Now alone, Dame Sibyl doubled down on her attempts to make the occupiers feel like incompetent fools. One of the most amusing stories occurred during the spring of 1943. At the time, Sark’s Guernsey cattle were still producing half a pint of milk per head, which the island’s farmers secretly skimmed before handing over to the Germans. When the Germans complained to Dame Sibyl that they couldn't make butter with the milk, she showed up to their headquarters dressed in traditional butter-churning overalls and proceeded to give such a confusing and patronizing lecture on the art of butter-making that they were too embarrassed to ever complain again.

For the rest of the war, the Germans were left scratching their heads in bewilderment as they tried making butter from skim milk.

 

In the early morning hours of June 6, 1944, Dame Sibyl groggily woke to the rumble of bombers flying overhead and the thundering of heavy guns off the French coast. Later that morning, as she drank a cup of what could euphemistically be called coffee, the island’s German doctor visited and, in hushed tones, told her that the Allies had invaded Normandy.

All the ships and planes had bypassed the Channel Islands.

D-Day
Keystone, Getty Images

As Allied troops pressed into France, island life turned bleak. Winston Churchill refused to send any food to the Channel Islands, insisting that Germany was responsible for providing sustenance to lands it occupied. But the Germans didn’t provide for the people of Sark—the people of Sark provided for the Germans. Feudalism, the Dame learned, didn't work smoothly when hundreds of moochers were hoarding all the provisions.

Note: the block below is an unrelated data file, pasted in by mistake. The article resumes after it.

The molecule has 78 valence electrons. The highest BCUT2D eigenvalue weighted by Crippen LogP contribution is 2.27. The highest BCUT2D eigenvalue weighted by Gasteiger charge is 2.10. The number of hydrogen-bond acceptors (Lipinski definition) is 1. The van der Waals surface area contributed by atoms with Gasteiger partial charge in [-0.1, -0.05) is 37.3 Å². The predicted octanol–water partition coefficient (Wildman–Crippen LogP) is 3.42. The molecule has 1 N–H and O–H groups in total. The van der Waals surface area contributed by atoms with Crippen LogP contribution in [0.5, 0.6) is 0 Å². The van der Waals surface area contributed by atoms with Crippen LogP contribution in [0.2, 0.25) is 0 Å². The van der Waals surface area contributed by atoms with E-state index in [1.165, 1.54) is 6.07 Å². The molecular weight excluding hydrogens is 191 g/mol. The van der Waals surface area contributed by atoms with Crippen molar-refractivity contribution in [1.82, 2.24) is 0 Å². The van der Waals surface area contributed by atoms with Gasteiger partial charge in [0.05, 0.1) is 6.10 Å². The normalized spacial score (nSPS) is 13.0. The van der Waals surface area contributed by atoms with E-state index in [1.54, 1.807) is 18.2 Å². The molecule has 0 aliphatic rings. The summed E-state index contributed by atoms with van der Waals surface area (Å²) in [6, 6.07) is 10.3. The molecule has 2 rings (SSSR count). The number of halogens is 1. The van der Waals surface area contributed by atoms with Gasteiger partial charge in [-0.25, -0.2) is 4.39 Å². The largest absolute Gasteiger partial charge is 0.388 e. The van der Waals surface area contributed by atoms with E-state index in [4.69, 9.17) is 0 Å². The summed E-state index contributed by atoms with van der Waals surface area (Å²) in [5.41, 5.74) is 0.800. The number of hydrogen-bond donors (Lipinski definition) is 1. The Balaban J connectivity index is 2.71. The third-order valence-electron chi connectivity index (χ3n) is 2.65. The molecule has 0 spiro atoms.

Indeed, by winter, even the Germans were feeling pinched. Chickens, pigs, cats, and dogs started disappearing. The Germans demanded that all of Sark’s stored grain, plus 90 percent of all potatoes, be funneled into their coffers.

For the Dame, this crossed a line. Instead of complying, she helped launch a clandestine operation to steal back what was, according to feudal law, rightfully hers. One evening, as the Germans were preoccupied with their dinner, the Dame and a crew of conspirators stole a half-ton of wheat from the village hall, which they hid in her barn. Meanwhile, they secretly hoarded potatoes under a trap door in her drawing room. The loot was secretly distributed in to residents in rations.

The months crawled until Hitler finally died. On May 8, 1945, the commanding Germans demanded that Dame Sibyl hand over Sark’s cattle and 200 tons of timber for fuel. Instead, she flew the British and American flags from her tower and joined the islanders as they lit a bonfire in celebration.

By this point, there were 275 German soldiers stationed on Sark, but after the arrival—and departure—of the British liberation team, Dame Sibyl had become their commander. As she began giving orders, a British officer observed that she acted, "more forceful than any army officer and more than equal to any German Kommandant."

First, the Dame demanded they establish a telephone line connecting her house to Guernsey. Then she ordered the Germans to return all the confiscated wireless radios and to remove all 13,500 landmines. She insisted that each prisoner repeat her commands and relished hearing the soldiers say: “Zu Befehl, Gnädige Frau”—"At your command, madam."

Over the coming months, German POWs completed a series of construction projects, building a protected concrete path over a narrow isthmus connecting the southern half of the island; repairing and redecorating the homes they had occupied; and resurfacing the island’s roads. They also removed rusty roll-bombs dangling from wires over Sark’s harbors.